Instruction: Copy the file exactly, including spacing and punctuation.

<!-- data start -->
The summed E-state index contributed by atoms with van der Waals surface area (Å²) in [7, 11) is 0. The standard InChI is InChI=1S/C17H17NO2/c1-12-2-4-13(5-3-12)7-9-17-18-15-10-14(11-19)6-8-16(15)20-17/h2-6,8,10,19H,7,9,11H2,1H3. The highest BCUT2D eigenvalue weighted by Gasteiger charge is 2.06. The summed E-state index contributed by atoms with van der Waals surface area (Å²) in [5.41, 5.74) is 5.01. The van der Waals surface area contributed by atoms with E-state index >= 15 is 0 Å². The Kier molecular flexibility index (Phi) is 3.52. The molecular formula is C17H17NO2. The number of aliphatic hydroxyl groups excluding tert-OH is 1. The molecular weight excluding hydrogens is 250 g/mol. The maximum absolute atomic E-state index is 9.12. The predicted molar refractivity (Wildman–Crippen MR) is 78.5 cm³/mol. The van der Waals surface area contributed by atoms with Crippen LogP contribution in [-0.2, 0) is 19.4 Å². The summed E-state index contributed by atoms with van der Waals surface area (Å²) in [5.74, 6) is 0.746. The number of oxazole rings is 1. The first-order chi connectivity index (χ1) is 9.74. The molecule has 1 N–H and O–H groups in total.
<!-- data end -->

The summed E-state index contributed by atoms with van der Waals surface area (Å²) in [7, 11) is 0. The standard InChI is InChI=1S/C17H17NO2/c1-12-2-4-13(5-3-12)7-9-17-18-15-10-14(11-19)6-8-16(15)20-17/h2-6,8,10,19H,7,9,11H2,1H3. The highest BCUT2D eigenvalue weighted by Gasteiger charge is 2.06. The summed E-state index contributed by atoms with van der Waals surface area (Å²) in [5.41, 5.74) is 5.01. The van der Waals surface area contributed by atoms with E-state index >= 15 is 0 Å². The Kier molecular flexibility index (Phi) is 3.52. The molecular formula is C17H17NO2. The number of aliphatic hydroxyl groups excluding tert-OH is 1. The molecular weight excluding hydrogens is 250 g/mol. The maximum absolute atomic E-state index is 9.12. The predicted molar refractivity (Wildman–Crippen MR) is 78.5 cm³/mol. The van der Waals surface area contributed by atoms with Crippen LogP contribution in [-0.2, 0) is 19.4 Å². The summed E-state index contributed by atoms with van der Waals surface area (Å²) in [5.74, 6) is 0.746. The number of oxazole rings is 1. The first-order chi connectivity index (χ1) is 9.74. The molecule has 1 N–H and O–H groups in total.